- Mairasi: “dismantle wrongs” (source: Enggavoter 2004)
- Koonzime: “remove the bad deed-counters” (“The Koonzime lay out the deeds symbolically — usually strips of banana leaf — and rehearse their grievances with the person addressed.”) (Source: Keith and Mary Beavon in Notes on Translation 3/1996, p. 16)
- Ngbaka: ele: “forgive and forget” (Margaret Hill [in Holzhausen & Ridere 2010, p. 8f.] recalls that originally there were two different words used in Ngbaka, one for God (ele) and one for people (mboko — excuse something) since it was felt that people might well forgive but, unlike God, can’t forget.
- Amahuaca: “erase” / “smooth over” (“It was an expression the people used for smoothing over dirt when marks or drawings had been made in it. It meant wiping off dust in which marks had been made, or wiping off writing on the blackboard. To wipe off the slate, to erase, to take completely away — it has a very wide meaning and applies very well to God’s wiping away sins, removing them from the record, taking them away.”) (Source: Robert Russel, quoted in Walls / Bennett 1959, p. 193)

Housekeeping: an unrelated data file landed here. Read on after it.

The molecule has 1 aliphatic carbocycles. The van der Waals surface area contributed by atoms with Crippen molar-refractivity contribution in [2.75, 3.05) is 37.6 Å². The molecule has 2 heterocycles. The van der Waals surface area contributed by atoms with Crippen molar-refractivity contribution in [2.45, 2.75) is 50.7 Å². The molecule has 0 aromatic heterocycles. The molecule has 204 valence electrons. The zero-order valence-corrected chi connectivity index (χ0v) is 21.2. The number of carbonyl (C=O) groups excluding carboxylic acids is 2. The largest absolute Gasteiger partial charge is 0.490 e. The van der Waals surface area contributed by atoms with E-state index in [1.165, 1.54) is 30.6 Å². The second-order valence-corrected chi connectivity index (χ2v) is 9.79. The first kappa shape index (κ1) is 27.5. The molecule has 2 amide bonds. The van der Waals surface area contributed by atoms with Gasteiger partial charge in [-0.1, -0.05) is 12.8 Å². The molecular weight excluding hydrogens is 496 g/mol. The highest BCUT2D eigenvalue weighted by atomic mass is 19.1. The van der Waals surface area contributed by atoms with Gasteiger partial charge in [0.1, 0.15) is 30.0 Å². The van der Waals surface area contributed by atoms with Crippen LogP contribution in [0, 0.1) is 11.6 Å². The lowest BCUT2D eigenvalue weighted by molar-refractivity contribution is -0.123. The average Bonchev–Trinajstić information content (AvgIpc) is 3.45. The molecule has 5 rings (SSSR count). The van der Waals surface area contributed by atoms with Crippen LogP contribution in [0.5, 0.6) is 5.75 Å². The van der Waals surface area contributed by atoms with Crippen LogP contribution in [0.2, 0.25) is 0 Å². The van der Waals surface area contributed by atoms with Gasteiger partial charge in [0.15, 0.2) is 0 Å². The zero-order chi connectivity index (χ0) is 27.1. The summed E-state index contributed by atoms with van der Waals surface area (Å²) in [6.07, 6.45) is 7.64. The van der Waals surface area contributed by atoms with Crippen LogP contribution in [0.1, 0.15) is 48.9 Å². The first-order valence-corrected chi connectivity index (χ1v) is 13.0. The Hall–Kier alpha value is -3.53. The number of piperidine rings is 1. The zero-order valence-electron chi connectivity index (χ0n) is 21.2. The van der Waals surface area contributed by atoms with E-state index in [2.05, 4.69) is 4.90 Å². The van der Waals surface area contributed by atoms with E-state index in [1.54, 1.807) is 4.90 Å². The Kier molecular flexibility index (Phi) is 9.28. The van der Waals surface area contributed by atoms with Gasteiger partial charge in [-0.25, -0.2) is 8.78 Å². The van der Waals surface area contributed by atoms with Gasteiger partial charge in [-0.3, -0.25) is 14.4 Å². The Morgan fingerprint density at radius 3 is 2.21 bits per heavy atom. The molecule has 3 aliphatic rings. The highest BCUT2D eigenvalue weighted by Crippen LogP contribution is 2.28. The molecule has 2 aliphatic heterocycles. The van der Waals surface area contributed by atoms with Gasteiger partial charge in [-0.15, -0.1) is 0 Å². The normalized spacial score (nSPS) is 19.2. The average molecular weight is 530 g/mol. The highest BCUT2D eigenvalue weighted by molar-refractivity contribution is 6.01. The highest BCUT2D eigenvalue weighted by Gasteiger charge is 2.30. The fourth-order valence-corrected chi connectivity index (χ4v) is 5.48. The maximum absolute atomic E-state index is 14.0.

The Hebrew and Greek that is typically translated as “sin” in English has a wide variety of translations.
The Greek ἁμαρτάνω (hamartanō) carries the original verbatim meaning of “miss the mark.” Likewise, many translations contain the “connotation of moral responsibility.” Loma has (for certain types of sin) “leaving the road” (which “implies a definite standard, the transgression of which is sin”) or Navajo uses “that which is off to the side.” (Source: Bratcher / Nida). In Toraja-Sa’dan the translation is kasalan, which originally meant “transgression of a religious or moral rule” and has shifted its meaning in the context of the Bible to “transgression of God’s commandments.” (Source: H. van der Veen in The Bible Translator 1950, p. 21 ff.).
In Shipibo-Conibo the term is hocha. Nida (1952, p. 149) tells the story of its choosing: